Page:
Despite a disaster management authority at the federal and provincial levels, disaster preparedness and mitigation have not been prioritized. The country’s National Climate Policy details the necessity of early warning systems, disaster-resilient infrastructure, and evacuation plans. These recommendations have yet to be implemented.
The destructive effects of the flooding are exacerbated by years of poor governance. Underdevelopment has become a chronic problem in flood-prone regions. And due to the absence of zoning or relocation policies, communities continue to reside in marginal areas dangerously close to waterways, accumulating the recurring costs of climate change. Where laws exist, enforcement has been difficult.
Some of the most crucial lines of defence against flooding are colonial-era projects, many of which are in a state of disrepair.
Reparations and accountability
Pakistan omits less than one per cent of global emissions but is among the top 10 countries most affected by climate change. The Pakistani Minister of Climate Change has argued that wealthier countries owe reparations to countries facing climate disaster.
Climate reparations were a contentious issue at the COP26 summit in Glasgow last year. The U.S. and EU opposed climate reparations.
While climate reparations from the global north may assist Pakistan in recovering from the current crisis, structural change is needed to prepare the country for the next climate catastrophe. This requires substantial investments in climate-resilient infrastructure and poverty reduction.
Pakistan spends billions on servicing debts to foreign lenders. It paid $15 billion on payments this year alone. That is over 80 per cent of its total tax revenue.
Ammar Ali Jan, a member of the Haqooq-e-Khalq Party in Pakistan, argues that the twin crises of indebtedness and climate catastrophe mean we need to change the narrative on climate change. The grassroots collective aims to hold the Pakistani government accountable for rights promised in the country’s constitution.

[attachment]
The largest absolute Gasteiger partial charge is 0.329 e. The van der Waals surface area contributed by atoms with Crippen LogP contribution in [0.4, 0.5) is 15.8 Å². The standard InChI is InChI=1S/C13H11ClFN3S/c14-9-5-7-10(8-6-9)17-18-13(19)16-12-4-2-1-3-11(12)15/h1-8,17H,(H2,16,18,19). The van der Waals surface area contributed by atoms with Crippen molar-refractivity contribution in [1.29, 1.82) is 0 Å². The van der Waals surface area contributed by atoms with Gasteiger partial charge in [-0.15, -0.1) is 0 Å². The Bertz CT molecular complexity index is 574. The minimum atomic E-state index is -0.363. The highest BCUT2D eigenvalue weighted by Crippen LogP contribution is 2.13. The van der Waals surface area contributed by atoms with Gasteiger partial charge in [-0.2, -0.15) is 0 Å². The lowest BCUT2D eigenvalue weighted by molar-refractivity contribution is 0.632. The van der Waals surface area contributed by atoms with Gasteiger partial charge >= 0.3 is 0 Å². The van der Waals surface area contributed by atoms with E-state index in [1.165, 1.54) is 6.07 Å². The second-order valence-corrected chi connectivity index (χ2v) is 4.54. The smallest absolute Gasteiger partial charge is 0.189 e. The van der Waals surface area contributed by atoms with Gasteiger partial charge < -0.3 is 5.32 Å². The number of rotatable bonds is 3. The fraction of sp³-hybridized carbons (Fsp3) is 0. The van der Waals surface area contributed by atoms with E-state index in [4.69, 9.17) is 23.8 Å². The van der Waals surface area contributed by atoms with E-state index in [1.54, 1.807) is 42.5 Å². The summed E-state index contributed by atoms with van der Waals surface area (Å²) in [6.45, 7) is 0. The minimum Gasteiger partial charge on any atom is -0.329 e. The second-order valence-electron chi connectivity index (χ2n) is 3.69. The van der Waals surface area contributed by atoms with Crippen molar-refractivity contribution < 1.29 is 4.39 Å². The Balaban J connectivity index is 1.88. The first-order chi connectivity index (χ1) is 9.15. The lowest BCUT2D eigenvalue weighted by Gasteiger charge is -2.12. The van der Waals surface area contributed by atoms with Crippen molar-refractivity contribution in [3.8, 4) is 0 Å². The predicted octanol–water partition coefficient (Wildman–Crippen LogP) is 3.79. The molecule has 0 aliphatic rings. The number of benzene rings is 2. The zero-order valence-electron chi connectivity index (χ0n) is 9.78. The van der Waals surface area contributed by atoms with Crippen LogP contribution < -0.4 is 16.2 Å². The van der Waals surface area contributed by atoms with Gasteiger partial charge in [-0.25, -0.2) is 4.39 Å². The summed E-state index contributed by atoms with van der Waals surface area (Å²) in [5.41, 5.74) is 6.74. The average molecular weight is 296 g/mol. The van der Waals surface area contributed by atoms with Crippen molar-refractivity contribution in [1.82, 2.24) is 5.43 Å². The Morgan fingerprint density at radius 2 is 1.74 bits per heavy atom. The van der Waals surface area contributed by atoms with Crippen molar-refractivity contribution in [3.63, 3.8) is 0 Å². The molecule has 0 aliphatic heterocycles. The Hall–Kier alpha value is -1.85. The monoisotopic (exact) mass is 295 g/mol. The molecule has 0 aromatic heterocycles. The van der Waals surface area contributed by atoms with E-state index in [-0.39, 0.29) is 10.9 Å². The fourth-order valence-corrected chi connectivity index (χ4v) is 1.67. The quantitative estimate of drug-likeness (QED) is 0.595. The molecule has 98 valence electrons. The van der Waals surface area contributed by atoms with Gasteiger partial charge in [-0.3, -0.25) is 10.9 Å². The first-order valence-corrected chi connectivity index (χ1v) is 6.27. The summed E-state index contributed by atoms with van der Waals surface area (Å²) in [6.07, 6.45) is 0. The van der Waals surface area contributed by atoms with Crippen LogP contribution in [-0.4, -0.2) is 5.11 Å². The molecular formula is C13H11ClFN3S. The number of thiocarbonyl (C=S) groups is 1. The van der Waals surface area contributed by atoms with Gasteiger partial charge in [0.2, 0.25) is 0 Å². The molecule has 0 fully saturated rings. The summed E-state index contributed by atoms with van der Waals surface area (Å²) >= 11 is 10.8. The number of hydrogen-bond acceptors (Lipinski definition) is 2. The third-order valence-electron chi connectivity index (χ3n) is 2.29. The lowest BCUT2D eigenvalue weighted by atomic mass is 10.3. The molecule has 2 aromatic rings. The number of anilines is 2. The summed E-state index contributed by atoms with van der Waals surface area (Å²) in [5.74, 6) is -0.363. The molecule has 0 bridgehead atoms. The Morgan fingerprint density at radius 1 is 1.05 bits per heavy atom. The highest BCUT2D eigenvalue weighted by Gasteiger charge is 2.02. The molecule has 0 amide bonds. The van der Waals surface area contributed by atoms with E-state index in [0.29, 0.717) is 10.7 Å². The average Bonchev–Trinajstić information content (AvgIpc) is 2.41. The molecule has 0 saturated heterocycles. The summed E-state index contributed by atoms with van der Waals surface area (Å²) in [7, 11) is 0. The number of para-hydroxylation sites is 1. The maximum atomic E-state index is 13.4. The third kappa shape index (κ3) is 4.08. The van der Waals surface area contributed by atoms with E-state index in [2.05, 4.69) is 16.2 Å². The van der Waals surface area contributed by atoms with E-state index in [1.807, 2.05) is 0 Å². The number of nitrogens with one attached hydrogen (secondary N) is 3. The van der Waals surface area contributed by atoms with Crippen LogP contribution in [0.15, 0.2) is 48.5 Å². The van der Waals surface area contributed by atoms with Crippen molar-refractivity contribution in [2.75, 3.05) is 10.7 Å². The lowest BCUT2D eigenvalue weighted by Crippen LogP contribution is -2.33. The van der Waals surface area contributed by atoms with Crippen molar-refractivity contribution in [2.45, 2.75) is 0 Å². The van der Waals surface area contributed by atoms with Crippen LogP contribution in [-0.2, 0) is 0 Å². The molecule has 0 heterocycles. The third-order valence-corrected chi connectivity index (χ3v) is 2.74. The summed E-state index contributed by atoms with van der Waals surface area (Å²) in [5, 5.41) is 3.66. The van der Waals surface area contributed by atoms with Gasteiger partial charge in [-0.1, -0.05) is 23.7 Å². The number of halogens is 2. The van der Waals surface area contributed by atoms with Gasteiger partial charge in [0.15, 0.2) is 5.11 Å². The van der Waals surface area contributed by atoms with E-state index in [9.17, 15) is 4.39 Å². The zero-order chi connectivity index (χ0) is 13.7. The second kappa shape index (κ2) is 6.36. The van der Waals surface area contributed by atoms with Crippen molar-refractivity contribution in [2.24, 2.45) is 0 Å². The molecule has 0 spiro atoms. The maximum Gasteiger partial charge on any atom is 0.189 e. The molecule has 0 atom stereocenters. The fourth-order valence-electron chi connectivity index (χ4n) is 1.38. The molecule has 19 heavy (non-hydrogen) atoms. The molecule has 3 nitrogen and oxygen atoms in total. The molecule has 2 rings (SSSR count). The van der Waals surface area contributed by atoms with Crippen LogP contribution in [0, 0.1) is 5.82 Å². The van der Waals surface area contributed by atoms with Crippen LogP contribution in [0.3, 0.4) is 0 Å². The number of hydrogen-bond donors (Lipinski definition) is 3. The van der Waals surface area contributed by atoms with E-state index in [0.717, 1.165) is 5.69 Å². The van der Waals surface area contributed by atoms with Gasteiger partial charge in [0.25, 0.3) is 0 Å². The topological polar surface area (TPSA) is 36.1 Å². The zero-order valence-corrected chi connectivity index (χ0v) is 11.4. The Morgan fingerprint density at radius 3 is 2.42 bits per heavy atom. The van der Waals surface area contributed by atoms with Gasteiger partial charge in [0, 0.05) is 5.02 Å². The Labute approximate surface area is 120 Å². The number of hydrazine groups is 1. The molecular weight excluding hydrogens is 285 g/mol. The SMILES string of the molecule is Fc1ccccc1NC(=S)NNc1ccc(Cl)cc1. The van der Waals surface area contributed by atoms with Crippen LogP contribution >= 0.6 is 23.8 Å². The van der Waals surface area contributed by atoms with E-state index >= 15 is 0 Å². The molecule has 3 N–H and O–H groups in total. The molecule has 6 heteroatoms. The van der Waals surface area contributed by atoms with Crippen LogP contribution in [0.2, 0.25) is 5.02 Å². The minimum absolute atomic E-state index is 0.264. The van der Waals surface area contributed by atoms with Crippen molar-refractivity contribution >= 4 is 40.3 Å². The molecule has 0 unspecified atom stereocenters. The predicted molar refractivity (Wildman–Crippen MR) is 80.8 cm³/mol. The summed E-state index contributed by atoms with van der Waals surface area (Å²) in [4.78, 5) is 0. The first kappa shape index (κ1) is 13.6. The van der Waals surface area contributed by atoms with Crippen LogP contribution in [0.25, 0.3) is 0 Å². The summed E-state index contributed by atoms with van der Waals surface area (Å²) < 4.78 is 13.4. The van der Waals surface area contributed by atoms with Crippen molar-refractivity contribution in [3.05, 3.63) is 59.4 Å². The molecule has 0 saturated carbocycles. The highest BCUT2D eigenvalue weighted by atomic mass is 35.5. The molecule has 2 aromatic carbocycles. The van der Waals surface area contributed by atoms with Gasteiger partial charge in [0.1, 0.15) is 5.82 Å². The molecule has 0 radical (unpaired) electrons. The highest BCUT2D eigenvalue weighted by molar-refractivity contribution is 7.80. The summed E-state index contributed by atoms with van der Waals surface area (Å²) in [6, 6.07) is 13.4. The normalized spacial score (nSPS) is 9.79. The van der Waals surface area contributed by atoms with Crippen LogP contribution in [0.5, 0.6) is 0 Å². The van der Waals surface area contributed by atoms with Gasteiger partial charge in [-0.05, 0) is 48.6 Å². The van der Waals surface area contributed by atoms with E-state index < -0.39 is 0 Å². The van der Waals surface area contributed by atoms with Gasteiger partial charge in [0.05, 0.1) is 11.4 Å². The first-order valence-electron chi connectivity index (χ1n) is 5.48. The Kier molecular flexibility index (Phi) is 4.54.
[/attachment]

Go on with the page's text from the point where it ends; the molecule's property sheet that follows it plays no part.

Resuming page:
There are growing calls for debt cancellation as a form of climate reparation. Similar calls were made after the floods in 2010.
Frames of transitional justice used to pursue accountability following war and conflict should also be used in contexts of disasters.
Climate reparations make sense for Pakistan because of the much longer history of colonial exploitation. Climate reparations are also colonial reparations.
It won’t be surprising that national authorities, humanitarians, and high carbon emitters will all be on the list of those culpable for the floods in Pakistan if such mechanisms are implemented.
Conversations on climate reparations should be pursued in relation to Pakistan’s internal record of letting its people down. These two aspects cannot be disentangled but must be viewed together through the prism of justice and accountability.
While the lives lost and affected can never be fully restored, centring accountability and empowerment in reconstruction efforts offer a path forward.
Omer Aijazi, Visiting Researcher, University of Victoria
This article is republished from The Conversation under a Creative Commons license. Read the original article.